Michigan to review pipeline deal to run under Great Lakes
Michigan’s new governor and attorney general moved quickly Wednesday to review the legality of a contentious state deal to run an oil pipeline beneath a crucial section of the Great Lakes.
Democratic Gov. Gretchen Whitmer announced her request for a legal opinion from Attorney General Dana Nessel, a Democrat who welcomed the opportunity and expressed concern with a law that facilitated the agreement between the state and Canadian pipeline company Enbridge, according to Associated Press. Such opinions, while not the same as legal rulings, are considered to bind state agencies unless reversed by a court. Both Whitmer and Nessel had questioned the deal before taking office Tuesday.
The Republican-led Legislature and GOP former Gov. Rick Snyder rushed to enact the law after Whitmer was elected in November. The new Mackinac Straits Corridor Authority then swiftly approved the proposal to drill a tunnel through bedrock up to 100 feet (30.4 metres) below the more than 4-mile-wide (6.4 kilometre) channel that links Lakes Huron and Michigan. A new segment of pipeline will extend through the tunnel, replacing twin pipes that have lain along the lake bed since 1953. They are part of Enbridge’s Line 5, which carries crude oil and natural gas liquids used in propane from Superior, Wisconsin, through northern Michigan to refineries in Sarnia, Ontario.
“There are serious and significant concerns regarding (Public Act) 359, which the previous governor and legislature initiated and passed without the care and caution one would expect for an issue that will have a monumental impact on our state,” Nessel said in a statement to AP.
Whitmer said resolving any legal uncertainty over the law, the Mackinac Straits Corridor Authority and the panel’s speedy approval of the agreement “is necessary to assure that we can take all action necessary to protect the Great Lakes, protect our drinking water and protect Michigan jobs.”
Line 5 has drawn fierce criticism in recent years from environmental groups, native tribes and tourism-related businesses fearful of a rupture that, according to worst-case scenarios outlined by university researchers, could pollute hundreds of miles of Great Lakes shoreline.
Enbridge has steadfastly defended the pipelines, contending they are in sound condition and could last indefinitely. But with public pressure mounting amid reports of gaps in protective coating and dents from a ship anchor strike in April, the company embraced the tunnel option.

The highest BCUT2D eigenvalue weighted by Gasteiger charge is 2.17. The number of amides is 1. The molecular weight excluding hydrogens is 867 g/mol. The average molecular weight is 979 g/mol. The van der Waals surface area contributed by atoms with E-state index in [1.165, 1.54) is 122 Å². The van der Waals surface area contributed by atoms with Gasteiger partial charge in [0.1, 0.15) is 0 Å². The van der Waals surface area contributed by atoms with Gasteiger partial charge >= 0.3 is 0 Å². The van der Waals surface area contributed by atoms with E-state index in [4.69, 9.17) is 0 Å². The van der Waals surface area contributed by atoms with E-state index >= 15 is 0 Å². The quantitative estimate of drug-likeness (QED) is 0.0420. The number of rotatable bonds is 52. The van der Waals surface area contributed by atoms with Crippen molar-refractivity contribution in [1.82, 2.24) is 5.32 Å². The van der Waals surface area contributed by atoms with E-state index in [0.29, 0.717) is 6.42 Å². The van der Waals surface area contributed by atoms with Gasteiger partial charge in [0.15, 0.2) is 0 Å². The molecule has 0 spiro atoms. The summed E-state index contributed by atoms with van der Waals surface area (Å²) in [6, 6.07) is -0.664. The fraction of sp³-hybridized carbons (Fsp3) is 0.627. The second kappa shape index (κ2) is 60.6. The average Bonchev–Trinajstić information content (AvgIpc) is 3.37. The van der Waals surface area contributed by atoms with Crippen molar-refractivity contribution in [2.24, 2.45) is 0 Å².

Opponents complain that the existing Line 5 pipes, which carry about 23 million gallons (87 million litres) of petroleum liquids daily, will remain operational until the new segment is running. The pact sets no deadline for switching the oil flow to the new pipe. The target date for finishing the tunnel is 2024.
Whitmer asked Nessel six legal questions, including whether a requirement that authority members serve six years or more violates a constitutional four-year limit for newly created commissions. She also wants to know whether the new law improperly made changes to a 1952 law.
Nessel said there is no specific timetable for issuing her opinion but called it a top priority. She also warned: “In no way should any entity rely on this Act to move forward unless and until these matters have been resolved.”
Enbridge spokesman Ryan Duffy told AP that the company wants to work with Whitmer and Nessel to ensure that Line 5 keeps safely and reliably meeting Michigan residents’ energy needs.
“We believe there is an opportunity to work on these important issues together,” he said, adding that the tunnel project will “make a safe pipeline even safer.”
Incoming House Speaker Lee Chatfield, a Republican whose district includes the pipelines, responded to Whitmer’s move by reiterating his support for the new tunnel and saying it will help people heat their homes.
“Let’s keep our Peninsulas connected and uphold our constitutional legislation,” he tweeted.
(Associated Press/Canadian Press)